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Mighty Dads Board book – April 26, 2016
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From School Library Journal
PreS-Gr 1—The dads at this construction site teach by example and encourage their youngsters to strive to do their best. For example, there's Excavator Big, who "helps little Vator dig./They go/ scoop,/scoop,/scoop." The patterned text continues in this vein, "Steamroller Brave/shows little Roller how to pave./They go roll,/roll,/ roll." Other father-and-son teams include Bulldozer and Dozy, Boom Truck and Boomer, Cement Mixer and Mixie, Dump Truck and Dumpy, Backhoe and Hoe-Hoe, Grader and Grady, Forklift and Forky. The action verbs and sound effects (crash, bang, boom!) abound as the adults demonstrate how to get jobs done and extol the virtues of being "strong," "steady," and "true-blue," in addition to being "brave" and "wise." The heavy-outlined cartoon artwork depicts the machines prominently profiled and personified on the page with a simply drawn eye in the passenger-side window or windshield (the only white space on most spreads). There is nothing out of the ordinary about the rhyme or the artwork, but the message of "Mighty Dads say,/'I'm proud of you!/ Tomorrow let's build/something new!'" is just the ticket for vehicle-obsessed youngsters who can't get enough of construction play.—Luann Toth, School Library Journal --This text refers to the Hardcover edition.
The author of Little Red Writing (2013) and Zero the Hero (2012) offers an ode to construction vehicles and their offspring. Using rhymed couplets and action verbs, 10 spreads introduce individual heavy machines and their functions: “Excavator Big / helps little Vator dig. / They go / scoop, / scoop, / scoop.” Dean, best known for the Pete the Cat books, depicts both large and small versions of vehicles doing their thing. Throughout, each is realistically portrayed, save for anthropomorphizing eyes. The colorful artwork also includes interesting details (motor oil, toolbox, construction cones) without becoming cluttered. Once everyone is introduced, the young ones join their dads at work, and at the end of the day, “Mighty Dads say, / ‘I’m proud of you! / Tomorrow let’s build / something new!’” This makes for a perfect choice for story hours—the vivid verbs demand to be chanted and dramatized—and pairs nicely with Sherri Duskey Rinker’s Goodnight, Goodnight, Construction Site (2011) or Kate Banks’ more realistic The Night Worker (2000). Preschool-Kindergarten. --Kay Weisman --This text refers to the Hardcover edition.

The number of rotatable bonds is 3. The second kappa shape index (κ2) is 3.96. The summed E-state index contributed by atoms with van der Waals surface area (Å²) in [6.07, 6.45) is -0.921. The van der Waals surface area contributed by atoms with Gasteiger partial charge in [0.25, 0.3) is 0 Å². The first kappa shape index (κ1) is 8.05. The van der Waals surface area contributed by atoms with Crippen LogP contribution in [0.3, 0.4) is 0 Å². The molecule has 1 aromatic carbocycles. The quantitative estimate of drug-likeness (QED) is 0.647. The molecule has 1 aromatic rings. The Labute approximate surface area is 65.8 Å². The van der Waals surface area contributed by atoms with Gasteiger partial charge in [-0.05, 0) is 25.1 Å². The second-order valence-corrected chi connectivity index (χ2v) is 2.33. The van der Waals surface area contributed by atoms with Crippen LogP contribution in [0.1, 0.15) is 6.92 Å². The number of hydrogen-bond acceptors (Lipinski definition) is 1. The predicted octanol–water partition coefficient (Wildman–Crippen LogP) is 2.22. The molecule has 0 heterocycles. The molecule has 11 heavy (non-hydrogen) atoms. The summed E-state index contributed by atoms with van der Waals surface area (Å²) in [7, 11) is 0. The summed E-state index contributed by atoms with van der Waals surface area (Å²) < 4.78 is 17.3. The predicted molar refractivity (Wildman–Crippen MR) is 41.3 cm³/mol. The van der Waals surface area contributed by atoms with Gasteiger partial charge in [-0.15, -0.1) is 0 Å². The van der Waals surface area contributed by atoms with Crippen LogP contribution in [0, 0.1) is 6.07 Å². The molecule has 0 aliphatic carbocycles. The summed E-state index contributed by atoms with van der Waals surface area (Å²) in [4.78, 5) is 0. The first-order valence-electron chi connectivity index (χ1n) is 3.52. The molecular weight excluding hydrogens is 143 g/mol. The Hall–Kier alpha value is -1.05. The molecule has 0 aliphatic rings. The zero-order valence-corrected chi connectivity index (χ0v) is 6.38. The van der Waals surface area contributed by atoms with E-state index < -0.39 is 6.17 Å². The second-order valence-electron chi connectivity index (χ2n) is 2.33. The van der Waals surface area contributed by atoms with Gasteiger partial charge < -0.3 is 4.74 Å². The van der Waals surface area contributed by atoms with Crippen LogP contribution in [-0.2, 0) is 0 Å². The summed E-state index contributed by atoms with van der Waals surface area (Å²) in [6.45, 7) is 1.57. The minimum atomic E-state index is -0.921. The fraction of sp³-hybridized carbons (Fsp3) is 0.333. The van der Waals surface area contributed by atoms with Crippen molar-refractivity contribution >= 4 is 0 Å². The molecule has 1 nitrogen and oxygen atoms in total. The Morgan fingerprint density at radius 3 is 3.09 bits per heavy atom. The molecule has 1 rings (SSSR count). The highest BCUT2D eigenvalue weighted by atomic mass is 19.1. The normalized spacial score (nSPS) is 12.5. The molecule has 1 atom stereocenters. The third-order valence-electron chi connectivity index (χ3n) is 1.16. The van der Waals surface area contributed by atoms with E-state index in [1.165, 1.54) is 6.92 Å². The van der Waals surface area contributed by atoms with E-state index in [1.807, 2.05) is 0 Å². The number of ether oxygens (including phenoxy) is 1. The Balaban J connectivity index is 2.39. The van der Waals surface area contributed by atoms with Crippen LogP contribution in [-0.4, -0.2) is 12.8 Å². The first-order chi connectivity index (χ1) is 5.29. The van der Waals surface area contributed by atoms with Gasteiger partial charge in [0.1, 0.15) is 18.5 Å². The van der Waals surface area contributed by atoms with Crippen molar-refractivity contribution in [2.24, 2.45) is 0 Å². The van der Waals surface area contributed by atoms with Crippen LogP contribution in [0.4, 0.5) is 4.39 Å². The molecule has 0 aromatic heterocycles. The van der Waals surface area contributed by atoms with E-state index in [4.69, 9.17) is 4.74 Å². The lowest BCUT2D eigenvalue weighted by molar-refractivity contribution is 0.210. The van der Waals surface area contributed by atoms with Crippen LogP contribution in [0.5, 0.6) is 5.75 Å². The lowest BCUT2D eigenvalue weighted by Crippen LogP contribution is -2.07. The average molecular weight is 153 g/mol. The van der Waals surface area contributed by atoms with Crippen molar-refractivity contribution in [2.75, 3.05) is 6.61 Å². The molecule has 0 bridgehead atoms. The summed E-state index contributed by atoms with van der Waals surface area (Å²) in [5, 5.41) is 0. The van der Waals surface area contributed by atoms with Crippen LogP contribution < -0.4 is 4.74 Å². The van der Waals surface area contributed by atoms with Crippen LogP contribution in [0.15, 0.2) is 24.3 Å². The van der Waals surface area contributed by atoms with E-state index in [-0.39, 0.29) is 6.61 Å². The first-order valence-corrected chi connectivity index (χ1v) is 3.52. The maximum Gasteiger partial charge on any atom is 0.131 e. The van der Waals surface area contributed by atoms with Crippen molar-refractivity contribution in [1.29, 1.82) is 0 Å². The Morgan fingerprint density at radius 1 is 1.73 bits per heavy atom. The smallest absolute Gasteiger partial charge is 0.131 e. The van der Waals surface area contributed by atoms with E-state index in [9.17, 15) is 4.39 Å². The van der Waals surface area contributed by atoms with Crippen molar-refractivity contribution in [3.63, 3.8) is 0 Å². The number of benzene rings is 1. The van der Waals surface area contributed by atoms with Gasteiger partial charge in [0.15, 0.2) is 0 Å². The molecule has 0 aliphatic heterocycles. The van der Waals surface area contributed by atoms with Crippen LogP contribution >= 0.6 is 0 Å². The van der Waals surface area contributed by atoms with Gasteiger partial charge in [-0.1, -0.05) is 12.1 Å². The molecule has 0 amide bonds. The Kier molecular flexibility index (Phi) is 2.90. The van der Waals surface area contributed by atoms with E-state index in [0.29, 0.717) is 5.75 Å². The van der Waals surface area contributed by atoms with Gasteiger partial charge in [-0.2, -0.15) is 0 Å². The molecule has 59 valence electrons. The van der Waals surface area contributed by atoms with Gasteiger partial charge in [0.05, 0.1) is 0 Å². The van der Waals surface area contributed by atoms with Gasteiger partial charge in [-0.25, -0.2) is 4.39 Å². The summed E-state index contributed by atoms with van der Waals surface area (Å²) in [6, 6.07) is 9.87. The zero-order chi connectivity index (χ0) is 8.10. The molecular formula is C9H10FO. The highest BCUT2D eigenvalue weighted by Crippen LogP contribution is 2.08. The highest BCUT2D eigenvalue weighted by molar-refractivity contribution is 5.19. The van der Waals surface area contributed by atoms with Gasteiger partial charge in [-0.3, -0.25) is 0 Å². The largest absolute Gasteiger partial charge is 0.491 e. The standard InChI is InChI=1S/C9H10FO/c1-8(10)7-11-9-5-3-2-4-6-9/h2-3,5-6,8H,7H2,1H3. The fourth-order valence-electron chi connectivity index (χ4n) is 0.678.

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Then I found out that this book is now offered in board book format. I bought it without hesitation. There are no differences or changes to the wording between versions. However, the board book doesn't have some of the extra pages of "art" lining the front and back covers like the hardback. Because of the the board books size, it gets lost with all the other books. The hardback was very large and easy for the kiddos to find in their pile of books. The large size when opened was like a tray and kids liked putting it on their lap while looking at the pictures. Cannot do this with the board book. While we love the board book and I know we will use this book up while there are still young babies in the house, I will buy the hardback version again when the kids are older and it is time to replace.